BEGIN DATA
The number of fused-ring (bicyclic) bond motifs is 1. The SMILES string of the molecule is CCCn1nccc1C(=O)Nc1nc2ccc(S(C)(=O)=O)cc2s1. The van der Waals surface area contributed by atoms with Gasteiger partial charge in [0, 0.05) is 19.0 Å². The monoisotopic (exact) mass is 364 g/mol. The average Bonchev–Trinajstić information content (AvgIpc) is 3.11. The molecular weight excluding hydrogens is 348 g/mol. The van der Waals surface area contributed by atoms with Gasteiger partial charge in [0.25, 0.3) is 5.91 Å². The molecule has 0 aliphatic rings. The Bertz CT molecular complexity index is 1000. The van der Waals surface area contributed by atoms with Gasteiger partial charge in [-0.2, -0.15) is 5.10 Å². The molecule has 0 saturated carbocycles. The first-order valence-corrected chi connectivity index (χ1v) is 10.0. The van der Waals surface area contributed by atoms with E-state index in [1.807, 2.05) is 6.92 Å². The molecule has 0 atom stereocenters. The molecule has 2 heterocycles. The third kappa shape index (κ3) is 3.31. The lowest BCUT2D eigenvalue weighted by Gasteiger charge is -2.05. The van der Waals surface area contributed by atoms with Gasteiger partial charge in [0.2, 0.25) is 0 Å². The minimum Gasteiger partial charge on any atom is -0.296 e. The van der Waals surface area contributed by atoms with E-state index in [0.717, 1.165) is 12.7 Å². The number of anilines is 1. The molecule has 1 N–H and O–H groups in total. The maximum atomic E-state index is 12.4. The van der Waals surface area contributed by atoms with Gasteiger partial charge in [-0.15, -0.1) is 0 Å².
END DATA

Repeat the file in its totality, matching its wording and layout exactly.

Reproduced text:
The number of fused-ring (bicyclic) bond motifs is 1. The SMILES string of the molecule is CCCn1nccc1C(=O)Nc1nc2ccc(S(C)(=O)=O)cc2s1. The van der Waals surface area contributed by atoms with Gasteiger partial charge in [0, 0.05) is 19.0 Å². The monoisotopic (exact) mass is 364 g/mol. The average Bonchev–Trinajstić information content (AvgIpc) is 3.11. The molecular weight excluding hydrogens is 348 g/mol. The van der Waals surface area contributed by atoms with Gasteiger partial charge in [0.25, 0.3) is 5.91 Å². The molecule has 0 aliphatic rings. The Bertz CT molecular complexity index is 1000. The van der Waals surface area contributed by atoms with Gasteiger partial charge in [-0.2, -0.15) is 5.10 Å². The molecule has 0 saturated carbocycles. The first-order valence-corrected chi connectivity index (χ1v) is 10.0. The van der Waals surface area contributed by atoms with E-state index in [1.807, 2.05) is 6.92 Å². The molecule has 0 atom stereocenters. The molecule has 2 heterocycles. The third kappa shape index (κ3) is 3.31. The lowest BCUT2D eigenvalue weighted by Gasteiger charge is -2.05. The van der Waals surface area contributed by atoms with Gasteiger partial charge in [0.2, 0.25) is 0 Å². The minimum Gasteiger partial charge on any atom is -0.296 e. The van der Waals surface area contributed by atoms with E-state index in [0.717, 1.165) is 12.7 Å². The number of anilines is 1. The molecule has 1 N–H and O–H groups in total. The maximum atomic E-state index is 12.4. The van der Waals surface area contributed by atoms with Gasteiger partial charge in [-0.15, -0.1) is 0 Å².